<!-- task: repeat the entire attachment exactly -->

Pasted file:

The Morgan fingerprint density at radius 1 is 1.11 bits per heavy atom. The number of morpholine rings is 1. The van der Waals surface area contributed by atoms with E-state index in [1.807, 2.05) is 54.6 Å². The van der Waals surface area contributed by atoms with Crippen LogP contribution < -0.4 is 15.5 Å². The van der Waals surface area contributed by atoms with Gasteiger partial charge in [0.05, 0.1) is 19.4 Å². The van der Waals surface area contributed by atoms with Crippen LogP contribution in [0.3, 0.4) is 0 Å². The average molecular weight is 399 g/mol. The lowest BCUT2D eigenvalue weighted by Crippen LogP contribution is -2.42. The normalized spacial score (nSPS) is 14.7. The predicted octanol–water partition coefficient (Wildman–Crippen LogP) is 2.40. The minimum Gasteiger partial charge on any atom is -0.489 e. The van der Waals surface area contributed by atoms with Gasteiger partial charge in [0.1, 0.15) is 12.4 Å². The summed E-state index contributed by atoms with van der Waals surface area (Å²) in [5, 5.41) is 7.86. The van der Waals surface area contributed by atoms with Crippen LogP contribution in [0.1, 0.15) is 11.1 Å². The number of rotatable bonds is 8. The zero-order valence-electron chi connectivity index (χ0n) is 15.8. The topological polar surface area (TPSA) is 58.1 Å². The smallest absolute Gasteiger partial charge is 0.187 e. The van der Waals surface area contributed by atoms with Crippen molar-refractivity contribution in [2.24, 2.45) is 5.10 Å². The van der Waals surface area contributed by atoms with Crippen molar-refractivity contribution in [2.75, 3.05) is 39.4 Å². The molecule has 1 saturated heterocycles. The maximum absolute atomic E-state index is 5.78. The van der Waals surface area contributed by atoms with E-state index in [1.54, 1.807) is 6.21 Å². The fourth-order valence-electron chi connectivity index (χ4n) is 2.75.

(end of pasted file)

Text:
The Morgan fingerprint density at radius 1 is 1.11 bits per heavy atom. The number of morpholine rings is 1. The van der Waals surface area contributed by atoms with E-state index in [1.807, 2.05) is 54.6 Å². The van der Waals surface area contributed by atoms with Crippen LogP contribution < -0.4 is 15.5 Å². The van der Waals surface area contributed by atoms with Gasteiger partial charge in [0.05, 0.1) is 19.4 Å². The van der Waals surface area contributed by atoms with Crippen LogP contribution in [0.3, 0.4) is 0 Å². The average molecular weight is 399 g/mol. The lowest BCUT2D eigenvalue weighted by Crippen LogP contribution is -2.42. The normalized spacial score (nSPS) is 14.7. The predicted octanol–water partition coefficient (Wildman–Crippen LogP) is 2.40. The minimum Gasteiger partial charge on any atom is -0.489 e. The van der Waals surface area contributed by atoms with Gasteiger partial charge in [0.1, 0.15) is 12.4 Å². The summed E-state index contributed by atoms with van der Waals surface area (Å²) in [5, 5.41) is 7.86. The van der Waals surface area contributed by atoms with Crippen LogP contribution in [0.1, 0.15) is 11.1 Å². The number of rotatable bonds is 8. The zero-order valence-electron chi connectivity index (χ0n) is 15.8. The topological polar surface area (TPSA) is 58.1 Å². The smallest absolute Gasteiger partial charge is 0.187 e. The van der Waals surface area contributed by atoms with Crippen molar-refractivity contribution in [2.24, 2.45) is 5.10 Å². The van der Waals surface area contributed by atoms with Crippen molar-refractivity contribution in [2.75, 3.05) is 39.4 Å². The molecule has 1 saturated heterocycles. The maximum absolute atomic E-state index is 5.78. The van der Waals surface area contributed by atoms with E-state index in [1.54, 1.807) is 6.21 Å². The fourth-order valence-electron chi connectivity index (χ4n) is 2.75.